Direct oxidation of guanine and 7,8-dihydro-8-oxoguanine in DNA by a high-valent chromium complex: A possible mechanism for chromate genotoxicity

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Intracellular reductive activation of the human carcinogen chromate, Cr(VI), is a necessary step in the formation of DNA lesions that lead to cancer. Reductive activation forms the transient metastable high-valent oxidation state of Cr(V) as a precursor to the final intracellularly stable oxidation state, Cr(III). In this study, we have used a model high-valent Cr(V) complex, N,N′-ethylenebis(salicylideneanimato)oxochromium(V), Cr(V) - Salen, to probe the mechanism of interaction between this oxidation state of chromium and DNA. This interaction was found to be specific toward the oxidation of the nucleic acid base guanine in unmodified single- and double-stranded oligonucleotides as measured by an increased level of DNA strand cleavage at these sites following piperidine treatment. Replacement of a single guanine residue in DNA with a more readily oxidized 7,8-dihydro-8-oxoguanine (8-oxo-G) base allowed for site-specific oxidation at this modified site within the DNA strand by the Cr(V) - Salen complex. HPLC and ESI-mass spectrometry were used to identify the modified guanine base lesions formed in the reaction of this high-valent chromium complex with the 8-oxo-G-containing DNA substrate. Two of these modified base lesions, identified as guanidinohydantoin and spiroiminodihydantoin, were found in the reaction of the Cr(V) - Salen complex with 8-oxo-G-modified DNA, while only one, spiroiminodihydantoin, was formed from oxidation of the 8-oxo-G nucleoside. A primer extension assay using the exo- Klenow fragment demonstrated polymerase arrest at the site of these base modifications as well as a high degree of misincorporation of adenine opposite the site of modification. These results suggest that mutations arising from G → T transversions would predominate with these lesions. The mechanism of damage and base oxidation products for the interaction between high-valent chromium and DNA described herein may be relevant to the in vivo formation of DNA damage leading to cancer in chromate-exposed human populations. These results also suggest how high-valent chromium can act as a cocarcinogen with 8-oxo-G-forming xenobiotics.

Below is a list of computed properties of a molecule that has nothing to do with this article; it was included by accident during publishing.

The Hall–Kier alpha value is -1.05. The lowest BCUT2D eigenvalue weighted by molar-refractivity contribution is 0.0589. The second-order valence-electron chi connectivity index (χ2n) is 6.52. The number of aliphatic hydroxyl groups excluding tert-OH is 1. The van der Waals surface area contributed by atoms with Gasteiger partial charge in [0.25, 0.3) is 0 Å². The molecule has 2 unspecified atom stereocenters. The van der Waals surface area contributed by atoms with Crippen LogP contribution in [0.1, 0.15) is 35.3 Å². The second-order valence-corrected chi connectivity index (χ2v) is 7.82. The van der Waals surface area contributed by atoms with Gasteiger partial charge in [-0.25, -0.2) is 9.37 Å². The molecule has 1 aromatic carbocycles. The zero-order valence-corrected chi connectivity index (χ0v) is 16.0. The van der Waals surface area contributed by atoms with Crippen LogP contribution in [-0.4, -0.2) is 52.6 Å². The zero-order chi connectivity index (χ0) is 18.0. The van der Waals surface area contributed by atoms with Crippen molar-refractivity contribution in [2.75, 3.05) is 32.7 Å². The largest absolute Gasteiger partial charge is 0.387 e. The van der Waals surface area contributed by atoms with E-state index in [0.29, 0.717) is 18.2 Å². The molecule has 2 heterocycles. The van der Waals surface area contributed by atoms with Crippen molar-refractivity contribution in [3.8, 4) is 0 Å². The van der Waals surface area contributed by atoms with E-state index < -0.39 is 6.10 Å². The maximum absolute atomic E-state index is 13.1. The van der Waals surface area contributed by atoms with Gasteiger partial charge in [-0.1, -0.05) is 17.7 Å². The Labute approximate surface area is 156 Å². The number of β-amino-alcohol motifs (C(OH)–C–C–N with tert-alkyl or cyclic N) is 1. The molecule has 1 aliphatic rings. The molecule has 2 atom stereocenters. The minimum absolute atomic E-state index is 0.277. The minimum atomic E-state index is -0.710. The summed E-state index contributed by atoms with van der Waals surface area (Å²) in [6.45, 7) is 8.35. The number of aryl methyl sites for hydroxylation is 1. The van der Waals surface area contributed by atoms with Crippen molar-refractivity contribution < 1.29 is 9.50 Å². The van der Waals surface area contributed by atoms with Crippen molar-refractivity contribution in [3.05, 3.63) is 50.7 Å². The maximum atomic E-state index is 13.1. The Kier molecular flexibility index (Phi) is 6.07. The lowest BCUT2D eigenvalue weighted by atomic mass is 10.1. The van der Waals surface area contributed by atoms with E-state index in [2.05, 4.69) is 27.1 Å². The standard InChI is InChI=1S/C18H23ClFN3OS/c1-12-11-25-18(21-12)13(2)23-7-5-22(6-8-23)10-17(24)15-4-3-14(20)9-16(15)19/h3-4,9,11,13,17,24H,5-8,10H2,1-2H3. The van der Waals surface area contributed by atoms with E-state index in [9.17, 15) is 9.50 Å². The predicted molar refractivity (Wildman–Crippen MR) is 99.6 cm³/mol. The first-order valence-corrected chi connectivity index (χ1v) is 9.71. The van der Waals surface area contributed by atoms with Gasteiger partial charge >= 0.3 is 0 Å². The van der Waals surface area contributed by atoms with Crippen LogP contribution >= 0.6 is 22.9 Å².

Original languageEnglish
Pages (from-to)1315-1322
Number of pages8
JournalChemical Research in Toxicology
Issue number9
StatePublished - 2001


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